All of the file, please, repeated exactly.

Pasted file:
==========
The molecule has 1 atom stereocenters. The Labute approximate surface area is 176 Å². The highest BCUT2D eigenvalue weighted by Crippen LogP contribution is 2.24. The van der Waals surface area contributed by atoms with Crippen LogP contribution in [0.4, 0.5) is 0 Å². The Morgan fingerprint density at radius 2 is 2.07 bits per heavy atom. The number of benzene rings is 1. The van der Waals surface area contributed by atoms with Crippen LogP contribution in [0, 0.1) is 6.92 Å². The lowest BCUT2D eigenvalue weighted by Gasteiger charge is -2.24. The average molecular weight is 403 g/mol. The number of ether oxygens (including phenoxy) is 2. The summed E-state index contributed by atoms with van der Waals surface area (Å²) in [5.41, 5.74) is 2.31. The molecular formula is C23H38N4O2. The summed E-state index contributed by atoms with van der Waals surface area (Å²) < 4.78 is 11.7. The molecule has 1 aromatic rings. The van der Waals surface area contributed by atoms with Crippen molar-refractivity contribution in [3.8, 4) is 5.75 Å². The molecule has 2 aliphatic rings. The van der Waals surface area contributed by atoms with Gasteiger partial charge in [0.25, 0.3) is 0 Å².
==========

The molecule has 1 atom stereocenters. The Labute approximate surface area is 176 Å². The highest BCUT2D eigenvalue weighted by Crippen LogP contribution is 2.24. The van der Waals surface area contributed by atoms with Crippen LogP contribution in [0.4, 0.5) is 0 Å². The Morgan fingerprint density at radius 2 is 2.07 bits per heavy atom. The number of benzene rings is 1. The van der Waals surface area contributed by atoms with Crippen LogP contribution in [0, 0.1) is 6.92 Å². The lowest BCUT2D eigenvalue weighted by Gasteiger charge is -2.24. The average molecular weight is 403 g/mol. The number of ether oxygens (including phenoxy) is 2. The summed E-state index contributed by atoms with van der Waals surface area (Å²) in [5.41, 5.74) is 2.31. The molecular formula is C23H38N4O2. The summed E-state index contributed by atoms with van der Waals surface area (Å²) < 4.78 is 11.7. The molecule has 1 aromatic rings. The van der Waals surface area contributed by atoms with Crippen molar-refractivity contribution in [3.8, 4) is 5.75 Å². The molecule has 2 aliphatic rings. The van der Waals surface area contributed by atoms with Gasteiger partial charge in [0.25, 0.3) is 0 Å².